[Dr. Mark Hoffman]
Well, you had mentioned on the video, one of the benefits of the deceased donor was that you could take more vagina because you're trying to take a lot less tissue than the living donor, right?

[Dr. Elliott Richards]
Yes. Number one is that you're not putting a living donor at risk. It's not just vagina. Typically, I think it's an interesting question for transgender transplants because now, you're suddenly making a neo vagina and attaching this uterus. Having potentially a bigger donor vagina to add may be an advantage, but really, it's the increased vessels and also time of procurement.

Our first deceased donor procurement, our portion, obviously, it's combined with other transplant groups and they're harvesting lifesaving organs first, and we're doing our first dissection at the beginning and then they harvest and then we're right at the end because we're, of course, doing a vaginotomy and there's a concern for those lifesaving organs potentially seeding bacteria and whatnot.

The uterine veins is what's technically most challenging and why a uterus procurement is not the same as a radical hysterectomy because these uterine veins, they're anomalous, they're different. Oftentimes, they're wrapping around the ureter and it's critical for venous outflow. It's really those veins that are so challenging. When you have a deceased donor that you don't need to preserve the ureter, you can move a lot quicker and faster. The living donor groups have really brought the operative time down. There's been a big push and focus on robotic and minimally evasive surgery. That's why I think that the field is much more mature in terms of using living donors. In the beginning, they were doing 12 plus hours surgeries to procure this uterus, so by no means a radical hysterectomy, much more complex.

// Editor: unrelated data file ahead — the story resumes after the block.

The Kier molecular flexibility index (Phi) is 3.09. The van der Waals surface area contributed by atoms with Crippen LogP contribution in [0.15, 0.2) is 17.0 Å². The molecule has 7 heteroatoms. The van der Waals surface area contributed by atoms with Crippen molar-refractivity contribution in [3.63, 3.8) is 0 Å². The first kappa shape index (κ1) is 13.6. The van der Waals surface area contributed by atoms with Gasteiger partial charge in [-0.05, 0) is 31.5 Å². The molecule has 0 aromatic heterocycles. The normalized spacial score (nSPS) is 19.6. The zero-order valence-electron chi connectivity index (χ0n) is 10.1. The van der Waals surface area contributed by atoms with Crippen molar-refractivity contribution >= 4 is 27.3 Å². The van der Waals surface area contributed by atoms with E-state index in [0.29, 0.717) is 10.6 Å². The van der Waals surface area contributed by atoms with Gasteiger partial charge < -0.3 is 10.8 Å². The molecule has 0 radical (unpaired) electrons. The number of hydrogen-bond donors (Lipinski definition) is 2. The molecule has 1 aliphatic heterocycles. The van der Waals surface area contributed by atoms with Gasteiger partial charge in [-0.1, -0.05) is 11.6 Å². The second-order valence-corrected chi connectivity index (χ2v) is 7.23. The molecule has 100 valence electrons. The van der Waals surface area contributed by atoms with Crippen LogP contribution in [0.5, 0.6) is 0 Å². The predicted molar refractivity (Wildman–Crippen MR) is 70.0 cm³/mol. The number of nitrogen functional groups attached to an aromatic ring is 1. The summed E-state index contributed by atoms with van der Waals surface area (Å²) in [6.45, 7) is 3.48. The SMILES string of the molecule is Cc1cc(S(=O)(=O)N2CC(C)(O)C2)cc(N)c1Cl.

Listen to the Full Podcast

Uterine Transplant with Dr. Elliott Richards on the BackTable OBGYN Podcast)
Ep 20 Uterine Transplant with Dr. Elliott Richards
00:00 / 01:04

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Uterine Transplant Procedure Techniques: Securing Blood Flow

The provision of adequate blood supply is crucial for the success of uterine transplants. This typically involves connecting the uterine arteries to the external iliac arteries, though variations involving the internal iliacs are also possible. The primary challenge lies in ensuring appropriate venous outflow, typically achieved by connecting the uterine vein to the external iliac vein. In cases of complications such as intraoperative venous outflow clotting, innovative solutions like the use of a Y graft from the same deceased donor have proven beneficial. The collaborative efforts of the United States Uterus Transplant Consortium have led to a terminology shift, emphasizing the anatomical and functional significance of the utero-ovarian veins, now referred to as superior uterine veins. These veins could offer an alternative outflow route in challenging cases. However, it is imperative to avoid ethically unacceptable practices such as oophorectomy on living donors for this purpose.

[Dr. Mark Hoffman]
Once you've got a uterus out, I imagine putting it back in looks a little different. What's the major blood supply that you're using on the recipient to attach the uterus to? I guess you've got some collateral blood supply with the utero-ovarians as well. Are you using all four primary blood supplies for the uterus, and where are you attaching them?

[Dr. Elliott Richards]
Inflow is typically just hooking up the uterine arteries to the external iliacs.

[Dr. Mark Hoffman]
External. Okay.

[Dr. Elliott Richards]